Spacejunk, the Kessler syndrome


For humans, the conquest of space began in 1957, when the Soviet Union successfully launched the artificial satellite Sputnik. Since then, more than 4,000 satellites and 500 astronauts have gone into space. Despite the very important scientific discoveries achieved, space missions have often been subjected to strong criticism over the past 60 years due to several factors including the high costs, the not minimal percentage of registered failures and human casualties, and the ecological implications of accumulated space junk – defunct satellites and materials that continue to orbit the planet. It is estimated that hundreds of millions of space debris, some big as buses and others smaller than flakes of paint, are moving in this region of the solar system. They orbit the Earth at speeds of up to 36,000 km per hour, representing not only a concrete danger, but above all a huge accumulation of unmanaged galactic waste. There are several aerospace institutes monitoring this swarm but art also wants to do its part. The American artist David Bowen, for example, makes use of robotics, sensors, telepresence and software to realise an installation that is both scientific and poetic in its execution. Inside a room, a group of robotic arms driven by a real-time observation system of space junk, wave like magic wands, drawing invisible traces in the air. They map the invisible traces of thousands of space debris that orbit our planet at breakneck speed. Here Bowen recreates a silent, dense, threat – the child of unfulfilled promises of utopian technology and innovation ­– in a robotic dance that is both scientific and environmentalist in its message.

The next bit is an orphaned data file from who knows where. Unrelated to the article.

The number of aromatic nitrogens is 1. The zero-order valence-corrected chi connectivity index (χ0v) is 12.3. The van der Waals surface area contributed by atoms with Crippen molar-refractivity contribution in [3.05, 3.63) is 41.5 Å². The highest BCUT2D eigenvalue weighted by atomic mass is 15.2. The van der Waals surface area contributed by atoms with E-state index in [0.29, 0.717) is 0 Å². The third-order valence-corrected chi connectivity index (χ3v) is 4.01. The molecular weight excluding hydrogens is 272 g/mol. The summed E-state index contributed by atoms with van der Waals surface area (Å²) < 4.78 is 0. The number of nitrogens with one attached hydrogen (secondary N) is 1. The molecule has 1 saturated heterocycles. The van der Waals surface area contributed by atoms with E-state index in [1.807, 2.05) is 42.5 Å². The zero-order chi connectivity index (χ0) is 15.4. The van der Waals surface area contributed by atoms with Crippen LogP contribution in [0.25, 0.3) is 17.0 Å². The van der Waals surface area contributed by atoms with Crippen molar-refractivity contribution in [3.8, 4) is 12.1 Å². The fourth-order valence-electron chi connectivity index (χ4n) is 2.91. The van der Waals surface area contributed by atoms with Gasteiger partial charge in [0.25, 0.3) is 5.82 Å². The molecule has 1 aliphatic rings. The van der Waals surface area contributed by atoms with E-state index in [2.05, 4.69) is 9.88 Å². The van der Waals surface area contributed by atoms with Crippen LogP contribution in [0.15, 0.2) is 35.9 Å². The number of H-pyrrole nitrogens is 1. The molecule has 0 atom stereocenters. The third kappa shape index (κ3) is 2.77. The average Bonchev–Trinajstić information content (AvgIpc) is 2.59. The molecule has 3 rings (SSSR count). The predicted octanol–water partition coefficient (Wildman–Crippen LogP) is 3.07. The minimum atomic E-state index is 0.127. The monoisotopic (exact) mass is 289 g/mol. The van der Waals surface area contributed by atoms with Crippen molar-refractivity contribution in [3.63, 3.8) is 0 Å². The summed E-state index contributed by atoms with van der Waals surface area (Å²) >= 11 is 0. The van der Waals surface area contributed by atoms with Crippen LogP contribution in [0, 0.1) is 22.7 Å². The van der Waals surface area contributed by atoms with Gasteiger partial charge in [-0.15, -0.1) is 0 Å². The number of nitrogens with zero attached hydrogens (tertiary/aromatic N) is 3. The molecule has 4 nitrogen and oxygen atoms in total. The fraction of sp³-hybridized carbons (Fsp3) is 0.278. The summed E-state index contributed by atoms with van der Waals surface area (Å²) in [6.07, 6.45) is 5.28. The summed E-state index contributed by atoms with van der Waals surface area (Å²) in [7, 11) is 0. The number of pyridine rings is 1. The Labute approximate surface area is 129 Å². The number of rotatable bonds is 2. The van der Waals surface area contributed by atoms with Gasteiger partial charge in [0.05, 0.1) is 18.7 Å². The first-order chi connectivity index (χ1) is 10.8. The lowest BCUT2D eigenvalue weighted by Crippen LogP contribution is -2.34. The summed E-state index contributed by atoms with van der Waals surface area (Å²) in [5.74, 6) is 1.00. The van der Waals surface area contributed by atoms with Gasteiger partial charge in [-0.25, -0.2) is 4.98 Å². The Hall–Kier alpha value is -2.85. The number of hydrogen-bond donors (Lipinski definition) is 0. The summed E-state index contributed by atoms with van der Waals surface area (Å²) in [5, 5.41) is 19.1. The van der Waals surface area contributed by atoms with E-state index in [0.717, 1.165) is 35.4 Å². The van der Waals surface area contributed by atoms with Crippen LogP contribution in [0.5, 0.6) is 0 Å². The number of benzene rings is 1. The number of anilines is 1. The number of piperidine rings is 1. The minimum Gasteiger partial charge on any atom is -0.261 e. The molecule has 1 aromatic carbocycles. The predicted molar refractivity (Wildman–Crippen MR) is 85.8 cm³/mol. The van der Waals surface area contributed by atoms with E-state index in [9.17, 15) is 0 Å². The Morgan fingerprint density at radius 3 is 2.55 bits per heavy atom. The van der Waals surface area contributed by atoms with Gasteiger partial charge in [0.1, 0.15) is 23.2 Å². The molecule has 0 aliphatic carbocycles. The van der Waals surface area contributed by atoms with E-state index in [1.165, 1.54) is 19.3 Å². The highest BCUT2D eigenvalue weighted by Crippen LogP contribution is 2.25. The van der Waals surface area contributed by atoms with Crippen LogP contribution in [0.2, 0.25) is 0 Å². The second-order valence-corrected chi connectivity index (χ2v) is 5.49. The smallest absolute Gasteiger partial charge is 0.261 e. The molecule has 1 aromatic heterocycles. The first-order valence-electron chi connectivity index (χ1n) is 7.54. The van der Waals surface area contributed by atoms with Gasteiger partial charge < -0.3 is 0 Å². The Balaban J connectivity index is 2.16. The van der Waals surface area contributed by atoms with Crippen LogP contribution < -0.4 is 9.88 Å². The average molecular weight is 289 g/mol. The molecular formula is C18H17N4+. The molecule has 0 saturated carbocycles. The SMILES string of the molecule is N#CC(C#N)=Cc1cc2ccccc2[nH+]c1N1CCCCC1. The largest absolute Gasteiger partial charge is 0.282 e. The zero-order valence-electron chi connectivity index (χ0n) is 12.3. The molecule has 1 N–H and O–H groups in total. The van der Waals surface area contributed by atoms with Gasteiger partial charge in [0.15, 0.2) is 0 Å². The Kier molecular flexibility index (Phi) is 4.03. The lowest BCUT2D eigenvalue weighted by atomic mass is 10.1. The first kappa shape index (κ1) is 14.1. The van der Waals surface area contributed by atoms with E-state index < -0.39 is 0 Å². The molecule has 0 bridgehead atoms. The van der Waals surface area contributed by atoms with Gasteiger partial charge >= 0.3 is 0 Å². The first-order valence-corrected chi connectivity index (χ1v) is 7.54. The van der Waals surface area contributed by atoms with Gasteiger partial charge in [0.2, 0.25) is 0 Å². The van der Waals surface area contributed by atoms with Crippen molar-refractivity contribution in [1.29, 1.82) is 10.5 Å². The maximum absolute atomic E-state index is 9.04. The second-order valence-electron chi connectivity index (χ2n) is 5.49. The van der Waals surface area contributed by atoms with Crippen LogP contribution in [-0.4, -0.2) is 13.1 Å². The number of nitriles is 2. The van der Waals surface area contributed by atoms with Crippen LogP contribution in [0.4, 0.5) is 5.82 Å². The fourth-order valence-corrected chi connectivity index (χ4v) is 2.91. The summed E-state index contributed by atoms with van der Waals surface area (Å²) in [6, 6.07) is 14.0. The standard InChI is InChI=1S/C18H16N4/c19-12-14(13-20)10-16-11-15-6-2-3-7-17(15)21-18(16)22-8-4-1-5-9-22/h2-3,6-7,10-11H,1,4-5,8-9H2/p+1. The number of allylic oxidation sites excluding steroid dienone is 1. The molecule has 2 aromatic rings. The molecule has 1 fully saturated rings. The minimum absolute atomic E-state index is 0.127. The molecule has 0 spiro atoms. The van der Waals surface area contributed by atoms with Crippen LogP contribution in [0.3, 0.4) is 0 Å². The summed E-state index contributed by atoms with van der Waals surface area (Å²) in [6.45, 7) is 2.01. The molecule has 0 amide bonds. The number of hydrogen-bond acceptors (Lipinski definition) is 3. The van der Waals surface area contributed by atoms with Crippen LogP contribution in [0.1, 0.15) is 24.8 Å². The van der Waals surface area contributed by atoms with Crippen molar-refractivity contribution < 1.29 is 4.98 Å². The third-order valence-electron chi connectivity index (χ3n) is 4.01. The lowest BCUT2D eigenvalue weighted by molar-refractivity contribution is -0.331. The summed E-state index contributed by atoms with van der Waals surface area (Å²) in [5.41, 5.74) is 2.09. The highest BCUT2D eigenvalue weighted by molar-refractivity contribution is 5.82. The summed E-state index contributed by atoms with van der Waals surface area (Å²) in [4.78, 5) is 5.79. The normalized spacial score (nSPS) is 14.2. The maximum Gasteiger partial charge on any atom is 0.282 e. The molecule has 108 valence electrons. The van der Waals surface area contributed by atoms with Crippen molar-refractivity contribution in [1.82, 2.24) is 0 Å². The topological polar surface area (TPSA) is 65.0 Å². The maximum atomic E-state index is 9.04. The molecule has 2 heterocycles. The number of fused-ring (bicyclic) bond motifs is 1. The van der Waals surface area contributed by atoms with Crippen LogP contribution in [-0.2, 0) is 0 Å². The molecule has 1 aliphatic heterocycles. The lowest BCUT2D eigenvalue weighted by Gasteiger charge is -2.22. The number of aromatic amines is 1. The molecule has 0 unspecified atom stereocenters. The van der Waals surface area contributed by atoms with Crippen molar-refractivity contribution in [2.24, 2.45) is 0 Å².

Benedetta Sabatini


Kessler Syndrome | Space Junk